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Shea Stadium: Home to NY Mets, historic concerts, events

It has, over its 38-year history, been home to the Mets and Yankees, Jets and Giants, the Beatles and the Pope. It now has cracks, leaks and loose wires, but Flushing’s Shea Stadium is going to be around for a few more innings.

A city engineering report completed in March said Shea Stadium was falling into a state of disrepair. But a widening city budget deficit and change in priorities since Sept. 11 mean the 38-year old home of the New York Mets will not yet be replaced by owner Fred Wilpon’s $800 million dream of an Ebbets Field replica. Instead, the Parks Department is planning an $11 million overhaul of the stadium.

The new ballpark, which was to be ready for Opening Day in 2005, was to recall the fabled home of the Brooklyn Dodgers. But Shea has a memorable history in its own right.

Named after attorney William Shea, who brought National League baseball back to New York after the Dodgers and Giants left town, the stadium opened April 17, 1964, at a construction cost of $28.5 million. Shea christened the park with two symbolic bottles of water: one from the Gowanus Canal, near Ebbets Field, and the other from the Harlem River, near the former New York Giants home, the Polo Grounds.

The Mets lost the first game 4-3 to the Pittsburgh Pirates on a ninth inning single by hall of famer Bill Mazeroski. Later that year, on Father’s Day, Philadelphia’s Jim Bunning pitched the first and only perfect game in Shea Stadium history. The Mets lost 6-0.

Fans finally had something to cheer about a year later, but it was the Beatles, not baseball, that sparked the roar. More than 60,000 screaming fans packed Shea Aug. 15, 1965, for the group’s first outdoor stadium concert. The Rolling Stones, The Who, and Simon & Garfunkel have also performed at Shea over the years. Throughout its history the stadium has hosted soccer and boxing matches and even received a visit from Pope John Paul II.

Now home only to the Mets, the Yankees and the NFL’s Jets and Giants were also once housed at Shea. It was the Jets permanent home before former owner Leon Hess moved them to New Jersey’s Giants Stadium in 1984 and served as a temporary home for the Giants, in 1975, and Yankees, from 1974-1975. Before making his famous guarantee that the Jets would beat the Baltimore Colts in Super Bowl III, Joe Namath led his team to victory against the Oakland Raiders in the AFL championship game at Shea.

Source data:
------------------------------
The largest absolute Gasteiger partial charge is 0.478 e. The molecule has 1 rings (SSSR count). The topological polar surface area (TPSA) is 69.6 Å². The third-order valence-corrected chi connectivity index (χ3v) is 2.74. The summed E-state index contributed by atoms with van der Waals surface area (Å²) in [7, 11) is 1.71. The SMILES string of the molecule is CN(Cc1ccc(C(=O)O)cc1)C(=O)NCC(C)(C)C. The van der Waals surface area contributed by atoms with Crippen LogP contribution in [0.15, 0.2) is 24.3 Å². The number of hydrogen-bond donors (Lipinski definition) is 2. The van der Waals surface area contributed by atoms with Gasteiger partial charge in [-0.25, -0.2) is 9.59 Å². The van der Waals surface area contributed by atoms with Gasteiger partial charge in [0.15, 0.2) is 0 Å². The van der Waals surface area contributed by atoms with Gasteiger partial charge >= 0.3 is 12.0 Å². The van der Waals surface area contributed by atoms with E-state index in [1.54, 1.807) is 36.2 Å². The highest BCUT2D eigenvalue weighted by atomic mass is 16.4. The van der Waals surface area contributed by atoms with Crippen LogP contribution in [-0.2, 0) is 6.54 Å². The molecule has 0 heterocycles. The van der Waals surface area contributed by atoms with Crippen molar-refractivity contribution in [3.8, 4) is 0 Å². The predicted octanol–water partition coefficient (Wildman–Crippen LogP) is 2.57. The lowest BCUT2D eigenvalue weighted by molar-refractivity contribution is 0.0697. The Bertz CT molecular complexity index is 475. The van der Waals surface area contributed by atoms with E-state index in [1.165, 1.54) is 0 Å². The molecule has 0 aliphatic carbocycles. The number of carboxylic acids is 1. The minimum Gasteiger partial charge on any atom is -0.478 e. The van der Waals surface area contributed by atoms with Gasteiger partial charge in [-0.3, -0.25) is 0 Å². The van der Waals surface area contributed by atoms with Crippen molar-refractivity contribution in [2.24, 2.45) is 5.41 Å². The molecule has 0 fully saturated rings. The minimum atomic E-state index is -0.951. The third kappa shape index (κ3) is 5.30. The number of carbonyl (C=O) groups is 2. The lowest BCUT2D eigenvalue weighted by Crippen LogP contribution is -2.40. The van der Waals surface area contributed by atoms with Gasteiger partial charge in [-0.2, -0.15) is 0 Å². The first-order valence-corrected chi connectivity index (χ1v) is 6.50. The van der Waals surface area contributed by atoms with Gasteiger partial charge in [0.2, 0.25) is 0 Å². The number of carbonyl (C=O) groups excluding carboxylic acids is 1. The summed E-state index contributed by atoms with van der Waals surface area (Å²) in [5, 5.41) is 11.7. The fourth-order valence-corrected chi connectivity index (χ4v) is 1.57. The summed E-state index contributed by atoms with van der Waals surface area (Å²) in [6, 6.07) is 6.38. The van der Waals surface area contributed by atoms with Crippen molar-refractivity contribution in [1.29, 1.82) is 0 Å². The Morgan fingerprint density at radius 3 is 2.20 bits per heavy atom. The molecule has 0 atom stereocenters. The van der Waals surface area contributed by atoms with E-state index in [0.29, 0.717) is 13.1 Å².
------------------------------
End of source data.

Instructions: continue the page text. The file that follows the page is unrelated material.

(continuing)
The stadium was particularly busy in 1975, hosting the Mets, Yankees, Giants and Jets, the first and only time two professional baseball and football teams played home games in the same facility in the same year.

But more than any team, Shea Stadium has come to be associated with the Mets, who have captured four Eastern Division titles, two Wild Card titles, four National League Pennants and two World Series crowns in their 40-year history. The Mets world championships, won in 1969 against the Baltimore Orioles and in 1986 against the Boston Red Sox, were both clinched at Shea.

Shea has been home to some odd occurrences, perhaps the most dangerous of which was a 21-gun salute that went awry on Army Day in 1975. The park filled with smoke, part of the outfield fence was blown away and another part was set on fire.

Two years earlier, Pete Rose, of the Cincinnati Reds, faced a shower of debris from Shea fans after he started a fight with Mets shortstop Buddy Harrelson following a double play in the Game 3 of the 1973 National League Championship Series. When he returned to his position in left field, a deluge of objects flew down from the upper deck, including a whiskey bottle that landed feet away from Rose.

To avoid a forfeit, the Mets sent a peacekeeping delegation comprised of Tom Seaver, Willie Mays, Cleon Jones and manager Yogi Berra to calm the fans. They simmered down, but returned the next day with signs reading “This Rose Smells,” and “Rose is a Weed.”

During Game 6 of the 1986 World Series, another expressive Mets fan, Michael Sergio, parachuted onto the playing field, disrupting play. He was sentenced to 100 hours of community service and fined $500.

In 1999 Robin Ventura hit a game-winning grand slam in a playoff game against the Atlanta Braves that counted only as a single when a celebration led by teammate Todd Pratt prevented him from reaching second base.

From a ground ball trickling through Red Sox first baseman Bill Buckner’s legs in 1986 to Tom Seaver’s near no-hitter in 1969, Shea has witnessed its share of memorable baseball moments. Pratt even accounted for his own heroics in 2000 when his home run off Matt Mantei beat the Arizona Diamondbacks in a wildcard playoff, the only series-ending homer in Shea post season history.

In 2001, following the Sept. 11 terrorist attacks, the stadium served an even more important role than playing home to the Mets. It was filled with food and supplies and provided a resting spot for out-of-town workers helping with the World Trade Center rescue effort. On Sept. 21, in the first game after the attacks, an 8th inning Mike Piazza home run gave the Mets a comeback victory over the Atlanta Braves and was looked upon by many as symbolic of the resolve of all New Yorkers.

Reach reporter Daniel Massey by e-mail at TImesledger@aol.com or call 229-0300, Ext. 156.

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